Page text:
Basically, if you're ask to filter a prefix and prevent it from being installed in the routing table, and later on once you've completed the redistribution section, the route appears back in the routing table and you may forget the previous objective of preventing that route from being injected into the routing table on a particular router then you lose points in the previous section because now the route is in the routing table.

    I've created a paint drawing to demonstrate; yep paint ftw!

    example.jpg

    If you're objective is to block 10.1.3.0/24 from being injected into the routing table on R2, then at the given point of the exam you'll see that the route is learned via EIGRP. You use a distribute list on R2 under the EIGRP 100 process preventing 10.2.3.0 from being injected into the routing table and allow all other routes. You verify that its working and continue on.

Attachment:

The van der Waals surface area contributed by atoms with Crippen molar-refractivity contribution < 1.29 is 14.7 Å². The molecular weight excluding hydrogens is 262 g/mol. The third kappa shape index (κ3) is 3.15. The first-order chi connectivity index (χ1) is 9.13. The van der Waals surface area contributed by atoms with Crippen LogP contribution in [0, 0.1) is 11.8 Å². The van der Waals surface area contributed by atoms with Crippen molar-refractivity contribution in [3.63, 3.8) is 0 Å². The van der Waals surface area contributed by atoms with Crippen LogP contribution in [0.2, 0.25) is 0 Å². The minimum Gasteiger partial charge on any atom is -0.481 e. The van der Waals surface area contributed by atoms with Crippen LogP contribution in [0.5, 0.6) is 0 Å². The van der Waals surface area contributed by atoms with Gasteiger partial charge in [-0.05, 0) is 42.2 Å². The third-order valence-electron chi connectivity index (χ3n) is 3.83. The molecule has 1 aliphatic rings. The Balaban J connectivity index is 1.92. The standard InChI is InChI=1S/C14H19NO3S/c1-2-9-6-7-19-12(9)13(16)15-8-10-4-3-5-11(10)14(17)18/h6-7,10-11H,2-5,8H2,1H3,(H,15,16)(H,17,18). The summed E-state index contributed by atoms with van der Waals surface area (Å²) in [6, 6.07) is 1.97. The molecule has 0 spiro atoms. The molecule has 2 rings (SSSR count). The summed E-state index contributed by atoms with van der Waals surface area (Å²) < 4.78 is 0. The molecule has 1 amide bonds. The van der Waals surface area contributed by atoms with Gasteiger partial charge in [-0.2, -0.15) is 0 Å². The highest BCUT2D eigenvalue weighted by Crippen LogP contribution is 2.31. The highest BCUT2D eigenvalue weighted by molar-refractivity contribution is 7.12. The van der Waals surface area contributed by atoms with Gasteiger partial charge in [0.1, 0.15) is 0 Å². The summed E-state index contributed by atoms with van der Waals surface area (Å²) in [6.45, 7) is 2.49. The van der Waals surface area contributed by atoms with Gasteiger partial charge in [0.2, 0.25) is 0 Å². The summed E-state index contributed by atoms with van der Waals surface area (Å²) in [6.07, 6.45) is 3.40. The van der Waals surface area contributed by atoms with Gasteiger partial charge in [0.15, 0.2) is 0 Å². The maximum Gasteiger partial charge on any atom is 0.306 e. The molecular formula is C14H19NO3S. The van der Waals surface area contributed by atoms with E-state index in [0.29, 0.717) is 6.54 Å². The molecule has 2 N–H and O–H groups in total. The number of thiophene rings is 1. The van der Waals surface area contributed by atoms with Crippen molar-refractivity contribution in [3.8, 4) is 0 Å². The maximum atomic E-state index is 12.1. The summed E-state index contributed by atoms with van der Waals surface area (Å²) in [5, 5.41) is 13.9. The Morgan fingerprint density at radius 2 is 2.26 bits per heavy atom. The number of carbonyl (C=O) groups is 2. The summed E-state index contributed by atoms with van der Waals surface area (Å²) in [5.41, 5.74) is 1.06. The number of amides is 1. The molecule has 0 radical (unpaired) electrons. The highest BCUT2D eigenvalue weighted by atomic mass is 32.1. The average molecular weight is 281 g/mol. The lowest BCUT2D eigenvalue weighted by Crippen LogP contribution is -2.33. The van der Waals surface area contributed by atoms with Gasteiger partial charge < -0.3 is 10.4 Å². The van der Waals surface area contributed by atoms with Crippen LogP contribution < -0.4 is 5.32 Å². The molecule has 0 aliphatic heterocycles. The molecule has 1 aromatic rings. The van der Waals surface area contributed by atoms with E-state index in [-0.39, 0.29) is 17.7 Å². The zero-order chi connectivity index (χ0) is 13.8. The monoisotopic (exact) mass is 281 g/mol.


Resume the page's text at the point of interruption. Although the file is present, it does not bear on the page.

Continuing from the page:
Later you are required to configure mutual redistribution and on R1 between EIGRP and RIP. Now the 10.1.3.0/24 network is in RIP and this route is shared to R2 via R3 by RIP and the route is now back into the routing table. If you do not catch this then you may lose points for the previous objective.

    This is a good example as to why you should read through the entire exam at least once exam prior to starting.

    Ultimately, if the objectives do not explicitly state the requirements then don't make assumptions. If you have any questions relating to interpretation you can ask the proctor to clear up the confusion.
    There is no place like 127.0.0.1
  • EdTheLadEdTheLad Member Posts: 2,111 ■■■■□□□□□□
    Ok, its cleared up, i was right and the books were wrong icon_smile.gif.
    Networking, sometimes i love it, mostly i hate it.Its all about the $$$$